EAST WENATCHEE — Eastmont Lanes is facing another financial crisis, says community member and avid bowler Auna Lundberg, who on Sunday started a GoFundMe for the Wenatchee Valley’s lone bowling alley.
“They are in dire need of the community’s help once again,” said Lundberg, a superb bowler who typically rolls in several nightly leagues throughout the week at Eastmont Lanes and is friends with owner Michelle Baugher. “Eastmont Lanes is more than just a bowling alley for birthday parties and league bowling; it’s a community space that is inclusive, safe and something people need for a mental escape.”
Eastmont Lanes was the beneficiary of two fundraisers over the summer — one set up by former employee Zach Weston and the other by Jennifer Thacker, president of the local USBC Bowling Association.
In December, all of the donations were refunded — just out of the blue.
In a Facebook post on Tuesday, Baugher claimed it was because of a discrepancy with GoFundMe.
“Our bank information was not submitted to them in time so they refunded everyone’s donations,” Baugher wrote on the bowling alley’s Facebook page. “I did not set up the fund, so when I contacted them to see if there was anything I could do about it, they would not talk to me because it wasn’t my fundraiser... even though it was for Eastmont Lanes.
“I am not blaming or complaining about anyone; their hearts were in the right place and I am grateful for their time and effort. It was just an unfortunate series of events.”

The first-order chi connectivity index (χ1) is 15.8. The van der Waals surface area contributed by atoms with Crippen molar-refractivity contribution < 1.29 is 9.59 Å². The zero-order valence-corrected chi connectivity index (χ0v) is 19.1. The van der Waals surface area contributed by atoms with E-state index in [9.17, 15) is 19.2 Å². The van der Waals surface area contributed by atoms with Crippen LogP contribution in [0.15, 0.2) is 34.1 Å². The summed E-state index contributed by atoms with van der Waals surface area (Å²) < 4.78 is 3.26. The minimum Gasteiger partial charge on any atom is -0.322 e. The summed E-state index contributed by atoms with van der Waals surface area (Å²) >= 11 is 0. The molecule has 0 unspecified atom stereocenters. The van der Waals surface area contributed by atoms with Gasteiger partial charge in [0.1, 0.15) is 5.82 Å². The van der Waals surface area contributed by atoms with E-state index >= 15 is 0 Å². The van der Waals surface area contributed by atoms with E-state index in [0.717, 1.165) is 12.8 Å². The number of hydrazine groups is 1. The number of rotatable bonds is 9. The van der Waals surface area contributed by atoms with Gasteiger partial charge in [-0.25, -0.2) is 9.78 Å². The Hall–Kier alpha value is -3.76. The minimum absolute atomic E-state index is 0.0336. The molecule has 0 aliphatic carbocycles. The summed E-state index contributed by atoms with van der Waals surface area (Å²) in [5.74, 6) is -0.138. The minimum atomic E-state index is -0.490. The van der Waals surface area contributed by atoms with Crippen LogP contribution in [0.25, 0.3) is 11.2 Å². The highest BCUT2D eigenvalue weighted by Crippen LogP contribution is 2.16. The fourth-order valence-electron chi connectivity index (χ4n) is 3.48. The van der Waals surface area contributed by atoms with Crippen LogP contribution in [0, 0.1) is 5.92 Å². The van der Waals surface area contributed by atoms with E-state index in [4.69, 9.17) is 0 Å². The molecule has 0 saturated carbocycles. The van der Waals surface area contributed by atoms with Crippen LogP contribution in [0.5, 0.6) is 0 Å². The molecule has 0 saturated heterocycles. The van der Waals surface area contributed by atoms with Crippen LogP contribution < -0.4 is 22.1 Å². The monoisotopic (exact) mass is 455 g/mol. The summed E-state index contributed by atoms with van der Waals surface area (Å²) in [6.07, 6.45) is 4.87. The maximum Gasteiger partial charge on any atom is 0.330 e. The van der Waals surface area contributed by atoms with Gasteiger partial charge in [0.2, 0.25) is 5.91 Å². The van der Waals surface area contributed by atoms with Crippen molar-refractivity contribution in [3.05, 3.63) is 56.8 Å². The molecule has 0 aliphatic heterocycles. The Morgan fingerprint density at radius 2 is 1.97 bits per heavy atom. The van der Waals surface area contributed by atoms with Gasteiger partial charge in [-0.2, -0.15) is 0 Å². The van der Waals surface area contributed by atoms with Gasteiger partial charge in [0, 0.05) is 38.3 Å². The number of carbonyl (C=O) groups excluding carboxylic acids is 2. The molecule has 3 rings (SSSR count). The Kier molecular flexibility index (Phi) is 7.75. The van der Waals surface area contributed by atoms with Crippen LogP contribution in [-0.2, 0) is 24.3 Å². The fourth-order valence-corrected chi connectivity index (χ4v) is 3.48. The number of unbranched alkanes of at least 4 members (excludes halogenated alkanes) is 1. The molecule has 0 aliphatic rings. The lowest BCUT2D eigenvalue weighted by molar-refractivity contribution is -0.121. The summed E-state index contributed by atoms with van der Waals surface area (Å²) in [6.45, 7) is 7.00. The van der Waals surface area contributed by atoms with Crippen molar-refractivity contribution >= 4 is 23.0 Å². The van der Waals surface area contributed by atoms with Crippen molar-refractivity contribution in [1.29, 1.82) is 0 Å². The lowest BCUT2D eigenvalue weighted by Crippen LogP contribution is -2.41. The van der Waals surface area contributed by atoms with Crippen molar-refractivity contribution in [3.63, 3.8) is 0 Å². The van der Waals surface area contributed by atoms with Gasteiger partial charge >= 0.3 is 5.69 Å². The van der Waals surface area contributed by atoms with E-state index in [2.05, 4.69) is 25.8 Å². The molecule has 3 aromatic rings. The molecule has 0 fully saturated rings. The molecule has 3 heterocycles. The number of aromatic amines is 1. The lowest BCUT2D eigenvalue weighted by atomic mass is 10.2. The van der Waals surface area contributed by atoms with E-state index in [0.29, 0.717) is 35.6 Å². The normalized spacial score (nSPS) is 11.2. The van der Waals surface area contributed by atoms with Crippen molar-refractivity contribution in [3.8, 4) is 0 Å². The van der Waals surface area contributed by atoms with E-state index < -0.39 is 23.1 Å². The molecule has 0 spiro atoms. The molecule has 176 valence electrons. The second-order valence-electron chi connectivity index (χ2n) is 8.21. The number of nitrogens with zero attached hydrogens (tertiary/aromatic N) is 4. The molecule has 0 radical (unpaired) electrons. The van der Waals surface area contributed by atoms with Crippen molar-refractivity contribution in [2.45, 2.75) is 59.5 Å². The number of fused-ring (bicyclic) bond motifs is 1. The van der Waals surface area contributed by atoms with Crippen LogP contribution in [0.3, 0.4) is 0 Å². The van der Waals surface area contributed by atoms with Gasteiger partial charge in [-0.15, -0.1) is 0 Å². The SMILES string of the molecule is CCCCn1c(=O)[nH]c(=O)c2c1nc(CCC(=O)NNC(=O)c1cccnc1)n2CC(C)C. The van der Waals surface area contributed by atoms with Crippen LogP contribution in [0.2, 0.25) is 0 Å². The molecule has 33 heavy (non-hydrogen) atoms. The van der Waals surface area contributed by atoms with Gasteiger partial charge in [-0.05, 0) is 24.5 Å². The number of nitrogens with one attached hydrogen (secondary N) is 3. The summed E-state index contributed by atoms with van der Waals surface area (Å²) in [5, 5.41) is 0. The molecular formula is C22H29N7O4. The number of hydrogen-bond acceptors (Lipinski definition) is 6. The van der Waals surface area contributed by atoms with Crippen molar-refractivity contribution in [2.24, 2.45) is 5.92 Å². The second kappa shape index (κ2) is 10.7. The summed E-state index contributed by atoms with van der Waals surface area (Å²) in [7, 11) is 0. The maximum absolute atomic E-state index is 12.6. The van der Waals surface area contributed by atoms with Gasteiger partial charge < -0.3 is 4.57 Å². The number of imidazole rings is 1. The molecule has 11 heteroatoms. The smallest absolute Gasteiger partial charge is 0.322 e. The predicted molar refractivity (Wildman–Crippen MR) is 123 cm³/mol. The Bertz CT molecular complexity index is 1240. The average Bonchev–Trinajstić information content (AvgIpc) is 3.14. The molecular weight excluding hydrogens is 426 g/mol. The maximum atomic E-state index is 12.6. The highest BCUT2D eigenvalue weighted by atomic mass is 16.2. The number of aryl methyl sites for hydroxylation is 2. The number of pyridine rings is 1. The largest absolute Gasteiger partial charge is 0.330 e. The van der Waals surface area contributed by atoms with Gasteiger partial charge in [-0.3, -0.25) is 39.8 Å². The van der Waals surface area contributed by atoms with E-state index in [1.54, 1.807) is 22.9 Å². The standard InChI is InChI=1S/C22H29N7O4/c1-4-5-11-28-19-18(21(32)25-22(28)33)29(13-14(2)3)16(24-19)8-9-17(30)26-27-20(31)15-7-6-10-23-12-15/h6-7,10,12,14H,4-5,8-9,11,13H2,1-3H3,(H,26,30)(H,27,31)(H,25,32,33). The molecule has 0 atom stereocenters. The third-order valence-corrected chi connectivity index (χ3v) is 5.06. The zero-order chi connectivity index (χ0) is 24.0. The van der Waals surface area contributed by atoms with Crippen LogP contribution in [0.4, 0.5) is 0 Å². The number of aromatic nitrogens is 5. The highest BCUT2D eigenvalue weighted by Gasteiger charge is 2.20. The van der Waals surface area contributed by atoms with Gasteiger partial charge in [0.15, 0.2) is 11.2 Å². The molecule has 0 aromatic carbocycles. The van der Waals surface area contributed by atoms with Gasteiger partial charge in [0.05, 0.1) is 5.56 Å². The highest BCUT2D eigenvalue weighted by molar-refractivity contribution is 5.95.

Lundberg set the goal for the GoFundMe at $15,000, which she said would go toward covering the bowling alley’s bills and utilities while the county still languishes remains in Phase 1. And she made sure to put Baugher clearly as the beneficiary so she could receive the funds.
So far, 26 donors have chipped in a total of $1,615.
“Even if we do not reach the $15,000 goal, (Baugher) can still withdraw what is being donated,” Lundberg said Tuesday. “But I could not tell you exactly how long the extra money will last or if it will even help (the bowling alley) hold on until the state decides to open.”
Lundberg said she’s been personally affected by the bowling alley, and would be “heartbroken” if it was forced to close its doors for good.
Once in Phase 2, the bowling alley can open at 25% capacity.
“But only being able to have six people in a bowling alley at one time is something I consider unfair when you have multiple households in Lowe's or at a grocery store,” she said. “I am praying that our state government will listen to every business that is struggling; Eastmont Lanes isn’t the only one, but I feel they are about to be a casualty that could have been prevented.”
Eastmont Lanes is the only bowling alley within a 40-mile radius of Wenatchee — not counting Brian’s Bulldog Pizza & Bowling in Cashmere, which has four lanes. So if it were to close, there could be an unintended consequence with the state champion Wenatchee/Eastmont bowling teams. It’s hard to compete without a bowling alley.
When the prospect came up in August, both head coaches Christy Binge (Eastmont) and Jeremy Anders (Wenatchee) expressed their concern.
“We could lose the program the way things are going with the pandemic,” Binge said in August.
The only bowling team in the state without its own alley is Ellensburg, which travels to Yakima a couple of times a week during the season for practice and competes solely on the road. But that isn’t something that could necessarily be duplicated for both Eastmont and Wenatchee, where the nearest alley is in Chelan.